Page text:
I once did an experiment on a turntable with a radial slot attached and a steel ball fastened at the center. When the ball is released it accelerates radially outward. Yet the classical mechanics text (Den Hartog) says the ball rolls out at a constant velocity after slipping along a tangent (Newton). No it continues to roll out faster and faster. I photographed it but didn't need that to hear the ball roll faster and faster radially out. It's A.P. French in his Newtonian Mechanics that says the "particle" slips along a tangent at the start.
The '"T" in the Space Shuttle Experiment -- Where it is unscrewed and continues spinning in the same direction and then "flips" and turns the other way for a few spins and then flips back and does the same thing over and over and over and over and over...Can you do and explain that one? -- PLEASE!
Wouldn't have thought it would do that, wouldn't think solid or shelled would be different.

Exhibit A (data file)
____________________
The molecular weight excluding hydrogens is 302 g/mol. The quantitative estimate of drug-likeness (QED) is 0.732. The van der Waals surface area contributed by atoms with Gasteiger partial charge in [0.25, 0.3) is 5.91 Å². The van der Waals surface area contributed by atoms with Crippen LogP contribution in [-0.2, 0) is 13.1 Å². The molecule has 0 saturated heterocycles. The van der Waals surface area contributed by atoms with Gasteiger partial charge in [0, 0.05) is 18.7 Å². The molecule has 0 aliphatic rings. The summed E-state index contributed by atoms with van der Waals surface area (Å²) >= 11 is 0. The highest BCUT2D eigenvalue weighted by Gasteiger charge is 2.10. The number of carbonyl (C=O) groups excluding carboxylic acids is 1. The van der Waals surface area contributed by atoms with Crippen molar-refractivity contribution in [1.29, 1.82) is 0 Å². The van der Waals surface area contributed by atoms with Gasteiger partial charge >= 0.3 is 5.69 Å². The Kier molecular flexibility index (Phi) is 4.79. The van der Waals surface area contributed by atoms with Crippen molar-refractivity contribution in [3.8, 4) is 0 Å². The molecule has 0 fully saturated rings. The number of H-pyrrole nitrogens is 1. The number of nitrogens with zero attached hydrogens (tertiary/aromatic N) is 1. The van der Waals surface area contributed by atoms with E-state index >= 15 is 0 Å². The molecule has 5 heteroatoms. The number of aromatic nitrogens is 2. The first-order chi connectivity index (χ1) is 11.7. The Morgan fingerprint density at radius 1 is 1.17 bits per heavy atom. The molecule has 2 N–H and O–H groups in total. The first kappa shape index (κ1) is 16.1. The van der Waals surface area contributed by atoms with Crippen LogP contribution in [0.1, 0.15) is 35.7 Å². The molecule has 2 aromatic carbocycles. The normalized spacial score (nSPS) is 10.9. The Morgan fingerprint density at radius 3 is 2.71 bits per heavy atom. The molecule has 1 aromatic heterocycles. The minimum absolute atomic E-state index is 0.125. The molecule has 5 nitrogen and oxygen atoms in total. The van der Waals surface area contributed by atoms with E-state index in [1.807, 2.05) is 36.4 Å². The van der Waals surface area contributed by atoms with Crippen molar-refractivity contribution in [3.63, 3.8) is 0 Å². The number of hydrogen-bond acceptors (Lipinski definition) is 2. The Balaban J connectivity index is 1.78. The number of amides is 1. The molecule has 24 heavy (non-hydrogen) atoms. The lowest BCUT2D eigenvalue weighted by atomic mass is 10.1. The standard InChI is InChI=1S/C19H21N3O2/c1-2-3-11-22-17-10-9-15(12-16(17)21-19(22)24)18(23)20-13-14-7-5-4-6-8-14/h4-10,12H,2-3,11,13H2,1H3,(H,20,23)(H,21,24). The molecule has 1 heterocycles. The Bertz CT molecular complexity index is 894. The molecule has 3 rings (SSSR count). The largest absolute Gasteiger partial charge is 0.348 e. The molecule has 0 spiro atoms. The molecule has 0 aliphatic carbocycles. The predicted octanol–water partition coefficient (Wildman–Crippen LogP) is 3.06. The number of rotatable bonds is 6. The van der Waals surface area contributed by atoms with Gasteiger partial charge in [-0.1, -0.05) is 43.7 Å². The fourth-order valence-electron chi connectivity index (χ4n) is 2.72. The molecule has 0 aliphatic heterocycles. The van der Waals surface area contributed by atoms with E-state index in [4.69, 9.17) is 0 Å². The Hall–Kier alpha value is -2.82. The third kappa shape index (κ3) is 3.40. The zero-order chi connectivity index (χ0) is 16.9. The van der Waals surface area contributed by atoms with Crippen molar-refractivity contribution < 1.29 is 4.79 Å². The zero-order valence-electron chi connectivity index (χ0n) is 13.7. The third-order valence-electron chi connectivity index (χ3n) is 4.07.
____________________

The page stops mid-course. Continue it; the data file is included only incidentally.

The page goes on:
I can't be the only one that initially thought it was pi rotations rather than 7/2 when you counted them
@Sacher Khoudari ikr, now that I think abt it
@Isaac M oh what did they say?
@Mike Lumer lol
@David Smith same lol. But I haven't had breakfast yet. I'm gonna go eat now. Lol
@moumous I agree. It's not Pi. I suspect people are seeing 7/2 and somewhere in their memory Pi involves those two numbers (22/7), so they're satisfied that _they_ must be right and Steve, who's gone to the trouble of producing this demonstration with its clear explanation, must be ever so slightly wrong!